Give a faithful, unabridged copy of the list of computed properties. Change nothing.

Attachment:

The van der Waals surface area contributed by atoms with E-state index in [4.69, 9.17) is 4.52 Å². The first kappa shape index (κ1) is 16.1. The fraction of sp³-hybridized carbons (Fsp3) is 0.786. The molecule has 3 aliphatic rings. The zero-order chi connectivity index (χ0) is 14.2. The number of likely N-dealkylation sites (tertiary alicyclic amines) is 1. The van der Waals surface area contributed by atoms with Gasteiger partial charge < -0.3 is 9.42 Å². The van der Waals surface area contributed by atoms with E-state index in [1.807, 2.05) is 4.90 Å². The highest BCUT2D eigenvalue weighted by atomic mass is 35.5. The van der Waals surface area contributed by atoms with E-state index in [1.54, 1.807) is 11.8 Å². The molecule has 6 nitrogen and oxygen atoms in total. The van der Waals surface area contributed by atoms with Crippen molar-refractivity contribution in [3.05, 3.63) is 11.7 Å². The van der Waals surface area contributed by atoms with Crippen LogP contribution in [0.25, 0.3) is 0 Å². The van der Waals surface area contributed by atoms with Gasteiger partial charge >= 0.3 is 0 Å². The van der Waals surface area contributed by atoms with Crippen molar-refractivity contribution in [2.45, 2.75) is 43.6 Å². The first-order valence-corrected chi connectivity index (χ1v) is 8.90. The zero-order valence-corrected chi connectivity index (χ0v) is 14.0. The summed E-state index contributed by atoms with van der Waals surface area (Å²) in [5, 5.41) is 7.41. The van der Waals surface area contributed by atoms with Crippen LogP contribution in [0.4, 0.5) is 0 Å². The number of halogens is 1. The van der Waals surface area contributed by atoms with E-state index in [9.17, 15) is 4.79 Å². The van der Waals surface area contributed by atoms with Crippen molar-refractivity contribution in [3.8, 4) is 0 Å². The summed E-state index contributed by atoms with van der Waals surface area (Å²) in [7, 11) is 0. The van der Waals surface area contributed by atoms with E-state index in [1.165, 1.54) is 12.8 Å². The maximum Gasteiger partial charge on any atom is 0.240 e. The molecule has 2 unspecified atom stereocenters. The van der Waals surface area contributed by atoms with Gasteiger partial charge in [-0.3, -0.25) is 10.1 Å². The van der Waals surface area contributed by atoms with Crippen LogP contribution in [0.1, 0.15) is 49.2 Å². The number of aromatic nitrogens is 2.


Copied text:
The van der Waals surface area contributed by atoms with E-state index in [4.69, 9.17) is 4.52 Å². The first kappa shape index (κ1) is 16.1. The fraction of sp³-hybridized carbons (Fsp3) is 0.786. The molecule has 3 aliphatic rings. The zero-order chi connectivity index (χ0) is 14.2. The number of likely N-dealkylation sites (tertiary alicyclic amines) is 1. The van der Waals surface area contributed by atoms with Gasteiger partial charge < -0.3 is 9.42 Å². The van der Waals surface area contributed by atoms with E-state index in [1.807, 2.05) is 4.90 Å². The highest BCUT2D eigenvalue weighted by atomic mass is 35.5. The van der Waals surface area contributed by atoms with E-state index in [1.54, 1.807) is 11.8 Å². The molecule has 6 nitrogen and oxygen atoms in total. The van der Waals surface area contributed by atoms with Crippen molar-refractivity contribution in [3.05, 3.63) is 11.7 Å². The van der Waals surface area contributed by atoms with Crippen LogP contribution in [0.25, 0.3) is 0 Å². The van der Waals surface area contributed by atoms with Gasteiger partial charge >= 0.3 is 0 Å². The van der Waals surface area contributed by atoms with Crippen molar-refractivity contribution in [2.45, 2.75) is 43.6 Å². The first-order valence-corrected chi connectivity index (χ1v) is 8.90. The zero-order valence-corrected chi connectivity index (χ0v) is 14.0. The summed E-state index contributed by atoms with van der Waals surface area (Å²) in [5, 5.41) is 7.41. The van der Waals surface area contributed by atoms with Crippen LogP contribution in [0.4, 0.5) is 0 Å². The number of halogens is 1. The van der Waals surface area contributed by atoms with E-state index in [9.17, 15) is 4.79 Å². The van der Waals surface area contributed by atoms with Crippen molar-refractivity contribution in [3.8, 4) is 0 Å². The summed E-state index contributed by atoms with van der Waals surface area (Å²) in [7, 11) is 0. The van der Waals surface area contributed by atoms with E-state index in [1.165, 1.54) is 12.8 Å². The maximum Gasteiger partial charge on any atom is 0.240 e. The molecule has 2 unspecified atom stereocenters. The van der Waals surface area contributed by atoms with Gasteiger partial charge in [-0.3, -0.25) is 10.1 Å². The van der Waals surface area contributed by atoms with Crippen LogP contribution in [0.1, 0.15) is 49.2 Å². The number of aromatic nitrogens is 2.